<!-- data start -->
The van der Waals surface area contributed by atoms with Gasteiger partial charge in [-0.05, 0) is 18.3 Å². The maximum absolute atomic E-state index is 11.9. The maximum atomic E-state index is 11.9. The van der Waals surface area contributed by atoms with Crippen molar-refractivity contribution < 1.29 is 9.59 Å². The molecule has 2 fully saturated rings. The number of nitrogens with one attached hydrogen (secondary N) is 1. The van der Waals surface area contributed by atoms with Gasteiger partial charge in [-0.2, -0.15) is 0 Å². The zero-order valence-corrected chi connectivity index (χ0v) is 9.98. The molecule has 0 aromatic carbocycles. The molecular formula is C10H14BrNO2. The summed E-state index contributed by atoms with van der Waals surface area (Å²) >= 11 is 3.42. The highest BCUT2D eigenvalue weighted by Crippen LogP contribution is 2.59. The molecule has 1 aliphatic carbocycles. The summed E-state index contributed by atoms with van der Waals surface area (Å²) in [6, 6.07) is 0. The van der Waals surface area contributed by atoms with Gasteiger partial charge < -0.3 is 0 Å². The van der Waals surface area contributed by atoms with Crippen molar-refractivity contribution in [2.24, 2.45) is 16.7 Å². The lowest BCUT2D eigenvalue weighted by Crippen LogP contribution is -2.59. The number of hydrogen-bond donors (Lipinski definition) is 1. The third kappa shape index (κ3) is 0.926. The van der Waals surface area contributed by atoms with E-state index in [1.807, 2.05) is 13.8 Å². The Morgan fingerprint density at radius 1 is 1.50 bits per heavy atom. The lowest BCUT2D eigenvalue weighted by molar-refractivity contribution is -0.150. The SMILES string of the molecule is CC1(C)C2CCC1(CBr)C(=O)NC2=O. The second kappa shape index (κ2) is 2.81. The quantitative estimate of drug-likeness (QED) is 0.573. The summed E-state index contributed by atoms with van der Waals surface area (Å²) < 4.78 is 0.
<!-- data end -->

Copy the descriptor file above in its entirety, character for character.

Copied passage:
The van der Waals surface area contributed by atoms with Gasteiger partial charge in [-0.05, 0) is 18.3 Å². The maximum absolute atomic E-state index is 11.9. The maximum atomic E-state index is 11.9. The van der Waals surface area contributed by atoms with Crippen molar-refractivity contribution < 1.29 is 9.59 Å². The molecule has 2 fully saturated rings. The number of nitrogens with one attached hydrogen (secondary N) is 1. The van der Waals surface area contributed by atoms with Gasteiger partial charge in [-0.2, -0.15) is 0 Å². The zero-order valence-corrected chi connectivity index (χ0v) is 9.98. The molecule has 0 aromatic carbocycles. The molecular formula is C10H14BrNO2. The summed E-state index contributed by atoms with van der Waals surface area (Å²) >= 11 is 3.42. The highest BCUT2D eigenvalue weighted by Crippen LogP contribution is 2.59. The molecule has 1 aliphatic carbocycles. The summed E-state index contributed by atoms with van der Waals surface area (Å²) in [6, 6.07) is 0. The van der Waals surface area contributed by atoms with Gasteiger partial charge < -0.3 is 0 Å². The van der Waals surface area contributed by atoms with Crippen molar-refractivity contribution in [2.24, 2.45) is 16.7 Å². The lowest BCUT2D eigenvalue weighted by Crippen LogP contribution is -2.59. The number of hydrogen-bond donors (Lipinski definition) is 1. The third kappa shape index (κ3) is 0.926. The van der Waals surface area contributed by atoms with E-state index in [1.807, 2.05) is 13.8 Å². The Morgan fingerprint density at radius 1 is 1.50 bits per heavy atom. The lowest BCUT2D eigenvalue weighted by molar-refractivity contribution is -0.150. The SMILES string of the molecule is CC1(C)C2CCC1(CBr)C(=O)NC2=O. The second kappa shape index (κ2) is 2.81. The quantitative estimate of drug-likeness (QED) is 0.573. The summed E-state index contributed by atoms with van der Waals surface area (Å²) < 4.78 is 0.